Street Trees and Proposed Klimpton Hotel

STREET TREES:  Phil Hosp’s latest mailer dishonestly blames Andy Wilson for the loss of two street trees on Colorado Blvd. some months ago.  For the truth, read this letter, recently published in the Star-News:

To the editor:

Many folks consider Phil Hosp’s tactics in his campaign for District 7 Council Member to be dishonest; his most recent campaign mailer shows why.

Referring to the removal of “80 year old healthy trees” on South Lake Ave., he says “Phil’s opponent voted in secret to chop down these trees for the benefit of a real estate developer.”

This totally mis-represents what happened. Here are the facts

  • The City was sued by the property owner (not a developer) because tree roots were damaging his building.
  • The judge hearing the case said the trees were too large, in the wrong location, and needed to come down. Another judge assigned to oversee settlement negotiations said that the trees were out of proportion to the street and dangerous. Expert witnesses substantiated those conclusions.
  • The city’s legal counsel advised that if the case went to trial, the city would almost certainly lose, Much worse, the case would set a bad precedent for defending Pasadena’s Tree Protection Ordinance.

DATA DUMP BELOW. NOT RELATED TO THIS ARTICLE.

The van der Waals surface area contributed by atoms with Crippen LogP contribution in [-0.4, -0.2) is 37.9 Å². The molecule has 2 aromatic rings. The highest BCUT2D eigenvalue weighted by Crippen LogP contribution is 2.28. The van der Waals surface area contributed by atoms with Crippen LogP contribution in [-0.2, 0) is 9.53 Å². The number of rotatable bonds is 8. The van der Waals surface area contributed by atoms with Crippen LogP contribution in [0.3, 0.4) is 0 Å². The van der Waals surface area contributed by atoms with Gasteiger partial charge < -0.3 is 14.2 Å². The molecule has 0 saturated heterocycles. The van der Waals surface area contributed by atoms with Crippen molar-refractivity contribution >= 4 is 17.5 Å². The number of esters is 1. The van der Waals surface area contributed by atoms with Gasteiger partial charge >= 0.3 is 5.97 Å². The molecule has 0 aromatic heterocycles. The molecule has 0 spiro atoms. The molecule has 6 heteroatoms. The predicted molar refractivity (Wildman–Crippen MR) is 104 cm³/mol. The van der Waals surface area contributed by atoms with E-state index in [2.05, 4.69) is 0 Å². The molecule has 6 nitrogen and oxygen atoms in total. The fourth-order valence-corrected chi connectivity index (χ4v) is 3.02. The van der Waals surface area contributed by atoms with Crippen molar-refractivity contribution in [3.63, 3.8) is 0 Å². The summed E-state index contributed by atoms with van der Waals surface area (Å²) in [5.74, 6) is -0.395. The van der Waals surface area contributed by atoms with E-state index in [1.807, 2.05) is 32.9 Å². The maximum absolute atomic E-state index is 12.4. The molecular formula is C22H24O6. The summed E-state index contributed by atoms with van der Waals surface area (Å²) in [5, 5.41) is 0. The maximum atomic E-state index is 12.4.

• Council’s discussion was necessarily held in closed session for legal protection. Mr. Hosp seems to advocate that Pasadena should have discarded attorney-client privilege. Bad idea!

Nobody wanted those beautiful trees to be taken down, but because of the court’s rulings, the city had no real alternative other than to settle. The dishonest way that Mr. Hosp has described this situation shows why he is not the right person to represent District 7.

Lewis M. Phelps
District 7

PROPOSED KLIMPTON HOTEL:  In the same mailer Hosp is equally dishonest in attacking Wilson for the City’s ongoing effort to save the aging and rapidly-decaying YWCA Building in the Civic Center by letting the buidling and site be repurosed as a Klimplton Hotel.  In reality, Wilson helped formulate the motion to suspend this project while considering other alternatives.  The motion was passed by the Council on April 3rd.

This is a project that was proposed and tentatively approved years before Wilson joined the Council.  It has been controversial because of two conflicting goals:  to save the historic YWCA Building and recoup the millions of dollars the City has already invested in saving it — or to preserve a key parcel of open space in the Civic Center.  At the recent City Council meeting, developers indicated they could not go forward without a substantial subsidy from the City (in the form of forgiven rent and parking fees).  In light of this change, Wilson (and a majority of the Board) decided it was time to step back and seek other ways to use and save the building at lower cost.